The director of the Yorkshire Arboretum is the headline speaker at next month’s Shaftesbury Snowdrops Study Day at the Arts Centre. Dr John Grimshaw has featured the flowers in several of his gardening books. He spoke with Alfred.
“I’ve been interested in snowdrops all my life, since I was a schoolboy and looking at variations I could see wandering about the lanes in Surrey,” said John. “I started collecting them, in a small way with pocket money, when I was still at school. There’s been a very long-standing interest and that continued while I was at Oxford. I got to know a few of the eminent galanthophiles of the day – Primrose Warburg and Richard Nutt. I got to know them quite well. That put me on the road to becoming a galanthophile and fuelled my interest in plants generally.”
Snowdrops are pretty but so are many other flowers. I asked John what qualities snowdrops had that made them more engaging. “They are primarily, as you say, a beautiful thing and it’s just wonderful to see them coming up early, when it changes over from winter to spring,” said John. “Then you begin to delve in and find out about all the differences and the variations you can get. It becomes rather more serious but my primary pleasure in snowdrops is just seeing a great white mass of them in a woodland or churchyard.”
People will spend a lot of money on snowdrop bulbs and travel from all over the UK to events like the Shaftesbury Snowdrop Study Day. John explains why snowdrop fans, known as galanthophiles, become so immersed in their hobby.
“Some of the other plant enthusiasms are less publicly visible, perhaps. A lot of people are keen on orchids and cacti and they are prepared to pay large sums for individual plants. But perhaps it hasn’t quite triggered the imagination of the ordinary gardeners in quite the same way as snowdrops have. It’s a curious passion. From being an interested observer, one suddenly turns into an obsessive collector. Sometimes people are prepared, when they’re collectors, to pay large sums of money for something they want. In that sense, it’s just like buying pictures. You push the boat out a bit now and then pay more than perhaps you should,” he said.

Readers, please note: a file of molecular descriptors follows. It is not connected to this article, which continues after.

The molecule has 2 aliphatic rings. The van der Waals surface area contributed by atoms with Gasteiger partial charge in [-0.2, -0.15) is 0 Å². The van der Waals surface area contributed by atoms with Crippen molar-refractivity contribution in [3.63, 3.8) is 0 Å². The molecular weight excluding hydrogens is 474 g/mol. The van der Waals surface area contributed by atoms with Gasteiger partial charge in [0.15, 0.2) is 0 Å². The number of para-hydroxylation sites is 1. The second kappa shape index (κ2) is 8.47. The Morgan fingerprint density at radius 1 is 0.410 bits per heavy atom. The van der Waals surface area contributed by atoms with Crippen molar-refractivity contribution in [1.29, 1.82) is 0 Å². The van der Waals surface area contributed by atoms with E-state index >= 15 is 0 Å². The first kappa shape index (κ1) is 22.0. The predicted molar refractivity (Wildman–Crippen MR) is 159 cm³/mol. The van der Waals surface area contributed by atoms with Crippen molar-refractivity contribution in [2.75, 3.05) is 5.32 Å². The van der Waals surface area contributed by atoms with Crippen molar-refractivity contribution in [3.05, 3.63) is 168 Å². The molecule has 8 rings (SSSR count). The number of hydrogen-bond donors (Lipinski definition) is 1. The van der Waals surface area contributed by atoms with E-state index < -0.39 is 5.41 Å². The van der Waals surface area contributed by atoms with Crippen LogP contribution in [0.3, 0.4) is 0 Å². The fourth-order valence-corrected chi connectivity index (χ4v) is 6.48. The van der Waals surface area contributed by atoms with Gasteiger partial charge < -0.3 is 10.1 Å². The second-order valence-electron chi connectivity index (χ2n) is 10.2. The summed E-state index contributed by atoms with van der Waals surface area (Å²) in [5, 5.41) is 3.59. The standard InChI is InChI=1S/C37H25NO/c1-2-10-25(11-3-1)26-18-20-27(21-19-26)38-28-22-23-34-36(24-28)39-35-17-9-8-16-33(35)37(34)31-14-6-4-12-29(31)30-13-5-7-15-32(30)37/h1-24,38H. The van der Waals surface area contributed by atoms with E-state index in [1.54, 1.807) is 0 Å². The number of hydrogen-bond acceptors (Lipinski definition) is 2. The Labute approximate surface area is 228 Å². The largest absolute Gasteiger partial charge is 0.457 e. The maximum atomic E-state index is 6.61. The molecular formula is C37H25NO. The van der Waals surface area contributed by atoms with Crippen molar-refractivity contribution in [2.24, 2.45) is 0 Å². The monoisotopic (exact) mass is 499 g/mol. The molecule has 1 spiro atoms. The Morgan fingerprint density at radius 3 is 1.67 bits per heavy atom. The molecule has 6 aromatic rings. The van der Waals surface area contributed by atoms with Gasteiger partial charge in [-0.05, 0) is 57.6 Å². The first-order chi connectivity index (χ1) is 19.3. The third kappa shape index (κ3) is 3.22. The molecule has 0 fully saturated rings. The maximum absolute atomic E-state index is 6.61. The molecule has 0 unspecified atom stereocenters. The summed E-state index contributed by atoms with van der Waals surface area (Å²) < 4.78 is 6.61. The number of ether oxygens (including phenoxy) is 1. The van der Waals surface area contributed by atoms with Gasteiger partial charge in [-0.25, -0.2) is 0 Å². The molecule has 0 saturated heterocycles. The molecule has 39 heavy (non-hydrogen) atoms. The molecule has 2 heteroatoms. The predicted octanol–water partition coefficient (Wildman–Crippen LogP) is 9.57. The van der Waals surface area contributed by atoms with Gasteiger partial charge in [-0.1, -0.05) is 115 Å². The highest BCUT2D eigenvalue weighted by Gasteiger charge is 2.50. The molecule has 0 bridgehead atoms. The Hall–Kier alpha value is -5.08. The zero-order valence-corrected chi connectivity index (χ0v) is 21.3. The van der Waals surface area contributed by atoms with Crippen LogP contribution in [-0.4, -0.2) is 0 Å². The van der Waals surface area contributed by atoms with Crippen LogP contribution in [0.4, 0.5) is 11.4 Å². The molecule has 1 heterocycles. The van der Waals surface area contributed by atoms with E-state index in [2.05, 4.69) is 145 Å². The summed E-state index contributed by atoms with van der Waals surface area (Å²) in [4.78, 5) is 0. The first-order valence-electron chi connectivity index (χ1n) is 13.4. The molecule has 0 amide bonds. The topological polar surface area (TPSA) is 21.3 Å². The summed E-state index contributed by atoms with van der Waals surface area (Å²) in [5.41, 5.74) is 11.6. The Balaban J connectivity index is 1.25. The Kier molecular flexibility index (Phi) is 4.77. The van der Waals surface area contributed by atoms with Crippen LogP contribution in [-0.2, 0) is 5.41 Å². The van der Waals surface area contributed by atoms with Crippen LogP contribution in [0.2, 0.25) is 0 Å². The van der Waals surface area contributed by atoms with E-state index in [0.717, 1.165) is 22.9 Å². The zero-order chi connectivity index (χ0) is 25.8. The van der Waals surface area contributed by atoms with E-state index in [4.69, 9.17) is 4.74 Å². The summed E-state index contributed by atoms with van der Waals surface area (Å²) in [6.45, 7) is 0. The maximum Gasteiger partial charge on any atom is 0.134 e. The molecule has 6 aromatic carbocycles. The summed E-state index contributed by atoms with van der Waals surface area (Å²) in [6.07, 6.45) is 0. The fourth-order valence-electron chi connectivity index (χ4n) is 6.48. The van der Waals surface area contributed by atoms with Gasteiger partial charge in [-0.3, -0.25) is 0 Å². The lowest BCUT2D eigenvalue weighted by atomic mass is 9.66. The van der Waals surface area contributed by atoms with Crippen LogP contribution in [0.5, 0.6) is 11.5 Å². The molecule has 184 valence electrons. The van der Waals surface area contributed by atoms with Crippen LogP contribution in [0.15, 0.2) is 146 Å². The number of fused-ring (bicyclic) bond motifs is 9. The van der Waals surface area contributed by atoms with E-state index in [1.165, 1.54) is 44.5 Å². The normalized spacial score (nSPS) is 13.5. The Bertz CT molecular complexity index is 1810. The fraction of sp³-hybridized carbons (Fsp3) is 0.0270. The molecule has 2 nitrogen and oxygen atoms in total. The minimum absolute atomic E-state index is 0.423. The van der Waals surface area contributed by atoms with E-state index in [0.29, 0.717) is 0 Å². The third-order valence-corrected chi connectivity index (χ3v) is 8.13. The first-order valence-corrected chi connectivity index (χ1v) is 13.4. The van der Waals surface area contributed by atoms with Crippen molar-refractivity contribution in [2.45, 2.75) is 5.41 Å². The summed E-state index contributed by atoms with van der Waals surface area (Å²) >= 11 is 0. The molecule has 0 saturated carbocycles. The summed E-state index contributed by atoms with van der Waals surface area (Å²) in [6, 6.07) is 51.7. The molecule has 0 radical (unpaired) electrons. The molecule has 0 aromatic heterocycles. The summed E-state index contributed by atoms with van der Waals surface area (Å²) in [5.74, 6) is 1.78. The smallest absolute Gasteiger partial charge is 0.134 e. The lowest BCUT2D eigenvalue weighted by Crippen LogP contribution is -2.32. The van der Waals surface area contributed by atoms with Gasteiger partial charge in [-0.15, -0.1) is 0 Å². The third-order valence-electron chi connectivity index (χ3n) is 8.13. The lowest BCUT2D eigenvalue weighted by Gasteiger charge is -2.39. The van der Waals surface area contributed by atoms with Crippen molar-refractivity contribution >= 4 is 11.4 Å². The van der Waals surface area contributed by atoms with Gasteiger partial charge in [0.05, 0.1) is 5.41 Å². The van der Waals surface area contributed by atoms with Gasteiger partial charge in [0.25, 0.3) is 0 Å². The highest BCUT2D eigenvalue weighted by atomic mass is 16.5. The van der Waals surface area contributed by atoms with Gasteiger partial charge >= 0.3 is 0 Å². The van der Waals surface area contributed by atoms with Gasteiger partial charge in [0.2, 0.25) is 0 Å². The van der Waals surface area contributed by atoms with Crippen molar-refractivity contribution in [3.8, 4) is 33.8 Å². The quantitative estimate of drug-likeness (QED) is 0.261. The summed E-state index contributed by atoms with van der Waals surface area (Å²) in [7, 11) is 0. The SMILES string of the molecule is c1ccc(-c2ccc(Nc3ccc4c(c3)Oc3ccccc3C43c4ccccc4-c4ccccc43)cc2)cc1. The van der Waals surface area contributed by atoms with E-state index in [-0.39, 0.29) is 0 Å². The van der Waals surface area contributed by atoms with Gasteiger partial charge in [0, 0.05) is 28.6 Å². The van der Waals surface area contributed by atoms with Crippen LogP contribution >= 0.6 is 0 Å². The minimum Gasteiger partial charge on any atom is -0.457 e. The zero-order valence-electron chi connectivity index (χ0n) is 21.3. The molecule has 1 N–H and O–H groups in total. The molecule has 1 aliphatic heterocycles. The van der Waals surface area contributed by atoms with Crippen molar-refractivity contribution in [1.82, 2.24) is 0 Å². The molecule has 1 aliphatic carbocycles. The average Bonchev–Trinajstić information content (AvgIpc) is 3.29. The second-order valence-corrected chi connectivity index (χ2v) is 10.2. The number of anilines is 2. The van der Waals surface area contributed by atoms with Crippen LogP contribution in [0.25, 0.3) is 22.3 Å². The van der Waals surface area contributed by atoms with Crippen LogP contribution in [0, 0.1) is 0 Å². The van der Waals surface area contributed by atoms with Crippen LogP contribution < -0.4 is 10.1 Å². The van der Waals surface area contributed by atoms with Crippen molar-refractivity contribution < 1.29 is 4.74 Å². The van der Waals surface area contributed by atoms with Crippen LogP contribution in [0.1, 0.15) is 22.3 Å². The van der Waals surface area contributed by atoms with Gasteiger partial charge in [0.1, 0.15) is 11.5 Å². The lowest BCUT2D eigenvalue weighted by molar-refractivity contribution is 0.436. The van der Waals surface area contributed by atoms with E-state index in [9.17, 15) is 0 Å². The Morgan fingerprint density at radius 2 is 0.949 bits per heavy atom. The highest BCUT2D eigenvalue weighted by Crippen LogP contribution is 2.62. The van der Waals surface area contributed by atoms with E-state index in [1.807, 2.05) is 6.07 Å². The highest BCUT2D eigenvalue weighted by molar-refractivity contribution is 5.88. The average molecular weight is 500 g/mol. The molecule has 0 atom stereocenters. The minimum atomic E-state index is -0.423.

I asked John how much he has spent on a snowdrop bulb. “Never more than £40. I’m not a big spender,” he smiled. It’s quite a lot for one single bulb, I remarked. “It is and I certainly want to make sure I’m getting something good and worthwhile. It’s going to make a difference in the garden.”
I asked John what he had learned about snowdrops that he wished he had known at the start of his interest in the flower. “They are not as easy to grow as people would like to think,” he said. “They catch a disease and die off and wholly disappear. What would be a wonderful clump one year will disappear the next. I think it’s important that people realise that they are not just something you can put in the hedge and leave alone.”
I asked him whether that was part of their attraction? “I think so. There’s a slight sort of gamble if people pay high prices. Will the thing come up again next year? It’s always a question. It’s not, by any means, guaranteed,” said John.
His Snowdrops Study Day talk is the event’s ‘headliner’. He will share his thoughts on ‘Woody Plants for the Winter Garden’. “I like to explain to people that a winter garden is not just white in flower. It should be full of interest. The snowdrops are one element within a rich and diverse community of plants that you can bring together to make a garden interesting in winter, not just bulbs but also the whole community of plants – from some big trees with nice bark to smaller shrubs with coloured stems. So many aspects of woody plants complement the winter garden ensemble.”
John says his talk mixes words of inspiration and practical advice. He hopes that he’s more inspiring than detailed. “I want to convey an enthusiasm for a richly diverse winter garden. Yes, there will be some technical stuff, but it’s there for encouraging people to think about something different. A lot of the people there will be highly knowledgeable about gardening in general and in snowdrops. I think I might just need a hint to do something different,” he said.
John spoke at the first Shaftesbury Study Day. He says he’s looking forward to seeing how the snowdrops have come on since the planting of approximately 100,000 bulbs since 2012. “It will be very interesting to see the plantings around the town again, and in the Abbey. It’s been an amazing community project. It’s very impressive.”
John’s talk takes place at Shaftesbury Arts Centre at 2.45 pm on Saturday 8th February 2020. The snowdrop sale takes place the same days at The Guildhall. Tickets for the event are available on Eventbrite.